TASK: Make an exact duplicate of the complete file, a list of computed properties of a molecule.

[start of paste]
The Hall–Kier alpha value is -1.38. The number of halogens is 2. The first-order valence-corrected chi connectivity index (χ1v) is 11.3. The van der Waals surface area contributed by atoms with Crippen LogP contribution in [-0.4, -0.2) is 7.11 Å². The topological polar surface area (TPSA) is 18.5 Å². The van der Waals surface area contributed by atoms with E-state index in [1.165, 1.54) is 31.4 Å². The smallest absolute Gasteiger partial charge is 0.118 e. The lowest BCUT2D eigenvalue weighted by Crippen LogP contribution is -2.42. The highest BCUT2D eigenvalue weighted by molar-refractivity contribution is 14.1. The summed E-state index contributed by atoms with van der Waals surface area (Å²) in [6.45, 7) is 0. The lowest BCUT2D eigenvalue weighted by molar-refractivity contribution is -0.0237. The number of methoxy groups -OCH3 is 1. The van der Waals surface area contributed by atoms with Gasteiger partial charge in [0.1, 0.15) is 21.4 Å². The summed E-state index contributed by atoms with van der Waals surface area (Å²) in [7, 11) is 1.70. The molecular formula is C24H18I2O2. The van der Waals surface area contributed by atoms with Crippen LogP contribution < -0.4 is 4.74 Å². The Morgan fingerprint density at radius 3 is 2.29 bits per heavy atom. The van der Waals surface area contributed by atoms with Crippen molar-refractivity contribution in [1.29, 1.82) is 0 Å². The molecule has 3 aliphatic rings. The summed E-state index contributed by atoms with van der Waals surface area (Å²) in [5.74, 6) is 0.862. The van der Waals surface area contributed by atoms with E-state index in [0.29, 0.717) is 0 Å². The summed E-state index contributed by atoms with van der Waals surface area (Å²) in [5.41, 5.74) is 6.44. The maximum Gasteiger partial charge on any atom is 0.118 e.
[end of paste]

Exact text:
The Hall–Kier alpha value is -1.38. The number of halogens is 2. The first-order valence-corrected chi connectivity index (χ1v) is 11.3. The van der Waals surface area contributed by atoms with Crippen LogP contribution in [-0.4, -0.2) is 7.11 Å². The topological polar surface area (TPSA) is 18.5 Å². The van der Waals surface area contributed by atoms with E-state index in [1.165, 1.54) is 31.4 Å². The smallest absolute Gasteiger partial charge is 0.118 e. The lowest BCUT2D eigenvalue weighted by Crippen LogP contribution is -2.42. The highest BCUT2D eigenvalue weighted by molar-refractivity contribution is 14.1. The summed E-state index contributed by atoms with van der Waals surface area (Å²) in [6.45, 7) is 0. The lowest BCUT2D eigenvalue weighted by molar-refractivity contribution is -0.0237. The number of methoxy groups -OCH3 is 1. The van der Waals surface area contributed by atoms with Gasteiger partial charge in [0.1, 0.15) is 21.4 Å². The summed E-state index contributed by atoms with van der Waals surface area (Å²) in [7, 11) is 1.70. The molecular formula is C24H18I2O2. The van der Waals surface area contributed by atoms with Crippen LogP contribution < -0.4 is 4.74 Å². The Morgan fingerprint density at radius 3 is 2.29 bits per heavy atom. The van der Waals surface area contributed by atoms with Crippen molar-refractivity contribution in [1.29, 1.82) is 0 Å². The molecule has 3 aliphatic rings. The summed E-state index contributed by atoms with van der Waals surface area (Å²) in [5.74, 6) is 0.862. The van der Waals surface area contributed by atoms with E-state index in [0.29, 0.717) is 0 Å². The summed E-state index contributed by atoms with van der Waals surface area (Å²) in [5.41, 5.74) is 6.44. The maximum Gasteiger partial charge on any atom is 0.118 e.